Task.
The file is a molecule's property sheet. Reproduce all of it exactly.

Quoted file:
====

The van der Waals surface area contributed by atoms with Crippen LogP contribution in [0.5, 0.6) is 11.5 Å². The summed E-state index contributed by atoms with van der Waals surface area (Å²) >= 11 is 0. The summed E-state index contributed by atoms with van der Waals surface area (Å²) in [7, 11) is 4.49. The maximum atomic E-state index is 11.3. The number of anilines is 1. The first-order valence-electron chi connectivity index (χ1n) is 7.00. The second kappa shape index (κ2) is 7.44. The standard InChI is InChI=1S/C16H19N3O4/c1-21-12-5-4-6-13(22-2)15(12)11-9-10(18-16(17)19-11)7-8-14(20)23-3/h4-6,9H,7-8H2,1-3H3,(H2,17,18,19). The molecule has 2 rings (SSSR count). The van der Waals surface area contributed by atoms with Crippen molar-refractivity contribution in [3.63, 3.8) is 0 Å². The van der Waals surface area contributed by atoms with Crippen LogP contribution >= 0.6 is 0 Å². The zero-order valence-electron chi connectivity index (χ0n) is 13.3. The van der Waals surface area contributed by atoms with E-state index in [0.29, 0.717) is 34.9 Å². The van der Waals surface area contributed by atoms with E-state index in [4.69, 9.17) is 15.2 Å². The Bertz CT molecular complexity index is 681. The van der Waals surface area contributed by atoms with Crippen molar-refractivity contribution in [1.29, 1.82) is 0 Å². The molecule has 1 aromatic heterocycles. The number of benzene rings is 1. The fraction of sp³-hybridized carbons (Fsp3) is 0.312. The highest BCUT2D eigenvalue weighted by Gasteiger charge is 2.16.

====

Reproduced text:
The van der Waals surface area contributed by atoms with Crippen LogP contribution in [0.5, 0.6) is 11.5 Å². The summed E-state index contributed by atoms with van der Waals surface area (Å²) >= 11 is 0. The summed E-state index contributed by atoms with van der Waals surface area (Å²) in [7, 11) is 4.49. The maximum atomic E-state index is 11.3. The number of anilines is 1. The first-order valence-electron chi connectivity index (χ1n) is 7.00. The second kappa shape index (κ2) is 7.44. The standard InChI is InChI=1S/C16H19N3O4/c1-21-12-5-4-6-13(22-2)15(12)11-9-10(18-16(17)19-11)7-8-14(20)23-3/h4-6,9H,7-8H2,1-3H3,(H2,17,18,19). The molecule has 2 rings (SSSR count). The van der Waals surface area contributed by atoms with Crippen molar-refractivity contribution in [3.63, 3.8) is 0 Å². The van der Waals surface area contributed by atoms with Crippen LogP contribution >= 0.6 is 0 Å². The zero-order valence-electron chi connectivity index (χ0n) is 13.3. The van der Waals surface area contributed by atoms with E-state index in [0.29, 0.717) is 34.9 Å². The van der Waals surface area contributed by atoms with E-state index in [4.69, 9.17) is 15.2 Å². The Bertz CT molecular complexity index is 681. The van der Waals surface area contributed by atoms with Crippen molar-refractivity contribution in [1.29, 1.82) is 0 Å². The molecule has 1 aromatic heterocycles. The number of benzene rings is 1. The fraction of sp³-hybridized carbons (Fsp3) is 0.312. The highest BCUT2D eigenvalue weighted by Gasteiger charge is 2.16.